His success flows from humanity, smell of which, though strong, is not dis- single animal, the differences were very great: of the utmost iinportance in the manage, must be repeated from time to time, and the nature ; but those in which I chiefly engaged,

as it were, a slight inist. The operation has written sufficiently on experiments of this ment of this discase. this gentleman, that, where pain exists, it mixture frequently stirred.

(having many warm-blooded animals, sparshould be instantly relieved ; and where exacerbations take place, whether in mental or informed of the publication of more than this eyes, after a small number of palpitations),

* Guida allo Studio, &c. Vol. I. We are not rows for instance, which died before my bodily disease, they should be, with as little first volume of a work which proinises to be were to subject them to the electric current delay as possible, met by proper ai l, and such highly interesting to the chemical student. of a voltaic apparatus. An inquiry in ag

acts.

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MOORE

tural philosophy often opens the way to

Where day succeeding day, and each the same,

FINE ARTS. others; and though in our observations and

In point of change no preference can claim

On the blank void. I feel no early trace, experiments we propose a determinate object, we do not know whither they inay lead us.

Competition for the Prizes to be adjudged From childhood's years, to fill the vacant space. With a pile of 80.pair, copper and zinc,

by the French Academy of Paintings. Yet something, like the memory of a dream, excited by a solution of sulphate of alumine, The subject this year selected for com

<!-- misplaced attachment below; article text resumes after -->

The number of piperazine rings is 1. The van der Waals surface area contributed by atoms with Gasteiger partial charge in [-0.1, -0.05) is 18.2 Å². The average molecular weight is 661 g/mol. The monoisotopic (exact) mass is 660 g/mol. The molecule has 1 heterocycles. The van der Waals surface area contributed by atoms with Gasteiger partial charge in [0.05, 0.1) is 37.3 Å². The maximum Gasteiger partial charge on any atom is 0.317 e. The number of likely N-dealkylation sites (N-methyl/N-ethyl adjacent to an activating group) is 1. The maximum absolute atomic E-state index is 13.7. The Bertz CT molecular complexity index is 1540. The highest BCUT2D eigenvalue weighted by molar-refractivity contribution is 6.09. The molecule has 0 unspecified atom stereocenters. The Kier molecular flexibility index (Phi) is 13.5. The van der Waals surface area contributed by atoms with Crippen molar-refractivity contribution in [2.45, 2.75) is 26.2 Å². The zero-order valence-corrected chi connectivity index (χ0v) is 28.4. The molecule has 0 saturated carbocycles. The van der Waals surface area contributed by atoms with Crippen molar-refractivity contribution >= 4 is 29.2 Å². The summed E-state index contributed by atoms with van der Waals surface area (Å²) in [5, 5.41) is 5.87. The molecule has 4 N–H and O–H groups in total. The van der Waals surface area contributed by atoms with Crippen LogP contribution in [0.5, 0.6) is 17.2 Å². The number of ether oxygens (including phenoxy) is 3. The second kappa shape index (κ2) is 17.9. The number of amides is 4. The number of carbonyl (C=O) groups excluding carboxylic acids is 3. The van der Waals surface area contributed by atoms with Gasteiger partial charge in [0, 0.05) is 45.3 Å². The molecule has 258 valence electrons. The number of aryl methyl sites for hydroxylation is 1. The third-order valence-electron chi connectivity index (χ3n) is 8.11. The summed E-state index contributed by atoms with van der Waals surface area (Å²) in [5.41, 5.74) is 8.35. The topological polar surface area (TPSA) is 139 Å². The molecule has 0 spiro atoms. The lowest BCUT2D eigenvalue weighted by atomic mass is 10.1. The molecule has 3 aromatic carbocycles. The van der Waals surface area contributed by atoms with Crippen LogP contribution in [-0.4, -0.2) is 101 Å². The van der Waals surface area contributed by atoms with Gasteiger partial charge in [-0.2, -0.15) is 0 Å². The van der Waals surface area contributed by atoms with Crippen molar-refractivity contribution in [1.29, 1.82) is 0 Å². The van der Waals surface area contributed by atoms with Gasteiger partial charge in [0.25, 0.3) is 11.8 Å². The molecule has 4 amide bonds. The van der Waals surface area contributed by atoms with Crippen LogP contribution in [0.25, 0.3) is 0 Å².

Across my floating fancy shook its gleam. of the tension of one degree of our electrome- petition is from the Iliad ; namely, Achilles A vision like the sun's departing ray, ten à paillettes, 1 subjected the dead birds distributing the prizes after the solemn games Or, when its beams in pictur'd fragments fall

,

Struggling to flush upon the close of day; which I had poisoned, while still warm, to which took place at the funeral of Patroclus. Through the stain'd window, on the cloister's the electric current, comparatively with Achilles presents Nestor with a magnificent

wal). others, which I had killed either by suffocat- gold cup, as a testimony of his veneration E'en in my prayers some wanderings I find ing them, or cutting off their heads, or break- for the valour and wisdom of the old warrior. Break on the trackless desert of my mind; ing the vertebral column near the neck. I The pictures exhibited are ten in number: And in confession's holiest hour 1 pour made one pole communicate with the spinal the seven which are hung first in order are My lapse and failings from this hidden store ; marrow, and the other with one of the mus- only remarkable for exhibiting every sign of and still condemned to meet the father's brow cles of the thigh. The result was, that the a tendency to retrograde towards the bad taste Severe, he bid me think upon my vow. irritability of the muscles was considerably of the old school. Certainly they are not